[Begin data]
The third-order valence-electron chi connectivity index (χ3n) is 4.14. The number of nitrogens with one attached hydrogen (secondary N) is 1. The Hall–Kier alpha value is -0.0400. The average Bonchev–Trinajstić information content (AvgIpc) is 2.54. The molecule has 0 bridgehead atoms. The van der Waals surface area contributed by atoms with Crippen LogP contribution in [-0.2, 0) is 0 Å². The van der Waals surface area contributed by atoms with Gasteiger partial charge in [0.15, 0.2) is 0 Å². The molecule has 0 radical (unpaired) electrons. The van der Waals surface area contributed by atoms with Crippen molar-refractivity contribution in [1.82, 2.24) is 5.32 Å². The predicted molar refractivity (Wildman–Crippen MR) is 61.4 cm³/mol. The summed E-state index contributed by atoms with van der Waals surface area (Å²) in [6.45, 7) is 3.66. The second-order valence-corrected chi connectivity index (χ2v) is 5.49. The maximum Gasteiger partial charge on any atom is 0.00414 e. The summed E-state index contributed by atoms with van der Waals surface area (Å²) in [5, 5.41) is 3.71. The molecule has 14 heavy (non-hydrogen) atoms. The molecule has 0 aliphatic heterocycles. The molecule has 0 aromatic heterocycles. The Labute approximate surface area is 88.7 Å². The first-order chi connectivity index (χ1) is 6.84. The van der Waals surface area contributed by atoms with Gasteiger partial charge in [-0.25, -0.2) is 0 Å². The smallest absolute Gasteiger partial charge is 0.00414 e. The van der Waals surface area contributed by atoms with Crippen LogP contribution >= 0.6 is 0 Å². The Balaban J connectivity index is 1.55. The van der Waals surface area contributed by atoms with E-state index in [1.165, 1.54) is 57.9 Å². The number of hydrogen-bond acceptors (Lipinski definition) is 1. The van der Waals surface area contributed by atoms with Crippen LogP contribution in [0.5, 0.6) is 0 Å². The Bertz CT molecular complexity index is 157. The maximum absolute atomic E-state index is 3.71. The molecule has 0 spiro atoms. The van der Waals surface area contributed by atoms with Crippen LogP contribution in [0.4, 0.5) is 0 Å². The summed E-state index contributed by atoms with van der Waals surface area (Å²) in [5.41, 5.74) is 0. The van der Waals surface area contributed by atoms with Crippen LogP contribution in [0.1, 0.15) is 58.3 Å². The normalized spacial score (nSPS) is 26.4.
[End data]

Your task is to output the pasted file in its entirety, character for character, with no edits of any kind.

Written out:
The third-order valence-electron chi connectivity index (χ3n) is 4.14. The number of nitrogens with one attached hydrogen (secondary N) is 1. The Hall–Kier alpha value is -0.0400. The average Bonchev–Trinajstić information content (AvgIpc) is 2.54. The molecule has 0 bridgehead atoms. The van der Waals surface area contributed by atoms with Crippen LogP contribution in [-0.2, 0) is 0 Å². The van der Waals surface area contributed by atoms with Gasteiger partial charge in [0.15, 0.2) is 0 Å². The molecule has 0 radical (unpaired) electrons. The van der Waals surface area contributed by atoms with Crippen molar-refractivity contribution in [1.82, 2.24) is 5.32 Å². The predicted molar refractivity (Wildman–Crippen MR) is 61.4 cm³/mol. The summed E-state index contributed by atoms with van der Waals surface area (Å²) in [6.45, 7) is 3.66. The second-order valence-corrected chi connectivity index (χ2v) is 5.49. The maximum Gasteiger partial charge on any atom is 0.00414 e. The summed E-state index contributed by atoms with van der Waals surface area (Å²) in [5, 5.41) is 3.71. The molecule has 14 heavy (non-hydrogen) atoms. The molecule has 0 aliphatic heterocycles. The molecule has 0 aromatic heterocycles. The Labute approximate surface area is 88.7 Å². The first-order chi connectivity index (χ1) is 6.84. The van der Waals surface area contributed by atoms with Gasteiger partial charge in [-0.25, -0.2) is 0 Å². The smallest absolute Gasteiger partial charge is 0.00414 e. The van der Waals surface area contributed by atoms with Crippen LogP contribution >= 0.6 is 0 Å². The Balaban J connectivity index is 1.55. The van der Waals surface area contributed by atoms with E-state index in [1.165, 1.54) is 57.9 Å². The number of hydrogen-bond acceptors (Lipinski definition) is 1. The van der Waals surface area contributed by atoms with Crippen LogP contribution in [0.5, 0.6) is 0 Å². The Bertz CT molecular complexity index is 157. The maximum absolute atomic E-state index is 3.71. The molecule has 0 spiro atoms. The van der Waals surface area contributed by atoms with Crippen LogP contribution in [0.4, 0.5) is 0 Å². The summed E-state index contributed by atoms with van der Waals surface area (Å²) in [5.41, 5.74) is 0. The van der Waals surface area contributed by atoms with Crippen LogP contribution in [0.1, 0.15) is 58.3 Å². The normalized spacial score (nSPS) is 26.4.